Historic American Buildings Survey/Historic American Engineering Record/Historic American Landscapes Survey.
In the short time since opening however, and despite the onset of World War II, LGA rapidly became extraordinarily busy. Airlines, aircraft, passengers and people just watching, flocked to it with the observation decks atop the terminal just as crowded as the building beneath. It was obvious that the airport would not be able to handle traffic expectations so Mayor La Guardia initiated a plan for a giant new airport to handle international traffic (as well as the burgeoning domestic routes) located on the other side of Jamaica Bay from Floyd Bennett Field. Ground distance from Manhattan was no longer a consideration as Idlewild International Airport became a reality - a very expensive reality and the same monetary restraints applied to the Municipal airport. Idlewild of course is now known as John F Kennedy International Airport, or just JFK for short.
The Marine Air Terminal in 1940
Hans Groenhoff (Smithsonian Institution)
A month before the end of WWII, La Guardia invited seventeen of his fellow mayors from around the USA to an observation tower in the centre of what was to become JFK. He showed his visitors a plan of the airport, even as it was being built around them, saying,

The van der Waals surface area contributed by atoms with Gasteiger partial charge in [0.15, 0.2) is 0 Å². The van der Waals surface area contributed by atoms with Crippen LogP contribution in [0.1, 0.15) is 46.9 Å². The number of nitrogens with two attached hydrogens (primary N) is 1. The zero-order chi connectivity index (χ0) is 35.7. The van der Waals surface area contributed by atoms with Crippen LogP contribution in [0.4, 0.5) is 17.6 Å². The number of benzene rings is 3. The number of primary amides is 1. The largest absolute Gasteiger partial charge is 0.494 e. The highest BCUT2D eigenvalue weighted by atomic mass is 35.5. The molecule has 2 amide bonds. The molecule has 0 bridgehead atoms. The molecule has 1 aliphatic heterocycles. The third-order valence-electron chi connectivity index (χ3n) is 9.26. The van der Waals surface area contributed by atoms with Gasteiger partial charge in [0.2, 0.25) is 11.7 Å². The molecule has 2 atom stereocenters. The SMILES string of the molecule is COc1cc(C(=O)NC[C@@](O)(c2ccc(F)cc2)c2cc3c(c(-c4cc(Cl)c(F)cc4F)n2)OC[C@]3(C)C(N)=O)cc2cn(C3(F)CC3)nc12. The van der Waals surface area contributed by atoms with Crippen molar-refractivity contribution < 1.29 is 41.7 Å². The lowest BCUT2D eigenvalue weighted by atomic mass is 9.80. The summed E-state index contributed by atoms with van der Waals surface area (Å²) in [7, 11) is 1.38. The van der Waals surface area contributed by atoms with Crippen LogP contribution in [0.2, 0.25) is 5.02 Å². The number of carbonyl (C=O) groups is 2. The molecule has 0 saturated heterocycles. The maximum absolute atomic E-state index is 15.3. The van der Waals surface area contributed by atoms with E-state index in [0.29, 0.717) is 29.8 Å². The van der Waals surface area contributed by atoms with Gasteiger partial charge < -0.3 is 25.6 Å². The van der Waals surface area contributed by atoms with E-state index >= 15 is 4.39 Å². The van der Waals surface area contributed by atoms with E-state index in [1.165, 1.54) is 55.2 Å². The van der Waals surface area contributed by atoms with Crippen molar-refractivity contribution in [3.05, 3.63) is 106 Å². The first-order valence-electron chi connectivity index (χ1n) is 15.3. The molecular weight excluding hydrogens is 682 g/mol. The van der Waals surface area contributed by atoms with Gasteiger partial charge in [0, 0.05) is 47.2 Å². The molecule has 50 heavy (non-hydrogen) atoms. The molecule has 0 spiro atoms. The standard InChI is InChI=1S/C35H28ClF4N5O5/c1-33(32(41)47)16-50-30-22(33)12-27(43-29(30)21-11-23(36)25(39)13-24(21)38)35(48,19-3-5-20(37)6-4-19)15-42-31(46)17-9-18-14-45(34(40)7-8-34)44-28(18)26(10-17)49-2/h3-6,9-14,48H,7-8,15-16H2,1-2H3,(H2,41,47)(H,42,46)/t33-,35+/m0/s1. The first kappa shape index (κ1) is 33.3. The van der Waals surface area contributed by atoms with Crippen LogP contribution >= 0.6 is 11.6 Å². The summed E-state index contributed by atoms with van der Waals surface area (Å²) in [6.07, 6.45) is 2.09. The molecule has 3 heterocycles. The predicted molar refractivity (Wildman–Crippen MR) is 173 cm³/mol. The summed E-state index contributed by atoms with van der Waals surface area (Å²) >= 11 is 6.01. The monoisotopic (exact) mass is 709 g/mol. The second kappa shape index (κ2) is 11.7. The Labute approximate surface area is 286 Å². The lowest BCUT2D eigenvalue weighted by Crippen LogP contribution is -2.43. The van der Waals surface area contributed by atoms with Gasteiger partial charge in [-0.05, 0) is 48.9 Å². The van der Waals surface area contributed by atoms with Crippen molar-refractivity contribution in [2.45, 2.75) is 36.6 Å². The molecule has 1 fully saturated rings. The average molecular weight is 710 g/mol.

“The greatest airport in the world is rising from the meadows at Idlewild in New York City. It will cost $71 million…The airport will bring millions of dollars monthly in commerce, business and traffic to the City of New York…The airport is a costly undertaking, yet it will be one of the best investments the city has ever made. It will pay its way.”
Fiorello La Guardia was, in some ways, quite visionary but finances were not his strong point. Those he left to others. When he departed mayoral office not long afterwards, he left a city submerged in debt. Ten miles north of Idlewild, the mayor’s old grand dream, the airport that bears his name, was also in danger of drowning – almost literally. As well as bursting at the seams from the immediate post-war travel boom, LGA was sinking into Flushing Bay. Yet another of those tall tales concerns a lamppost disappearing into the ground as people watched. The money to shore up LGA and build JFK had to come from a city deep in debt.
The PANYNJ was, at the time, a public and private corporation that could raise money (and spend it) without necessarily accounting, publicly at least, for what it did. La Guardia’s successor as mayor William O’Dwyer, turned the airports over to it, thus getting what was turning out to be hideously expensive projects (and seen by some as Fiorello La Guardia’s vanity) off the city’s books.
Whether the means of doing so were entirely without question is subjective but with the Port Authority now responsible for all three of New York’s airports, fees for airlines went up, money-raising bonds issued, and new terminals built at Newark and La Guardia, along with runway and taxiway improvements.
Above - American Airlines Douglas DC-6 in 1962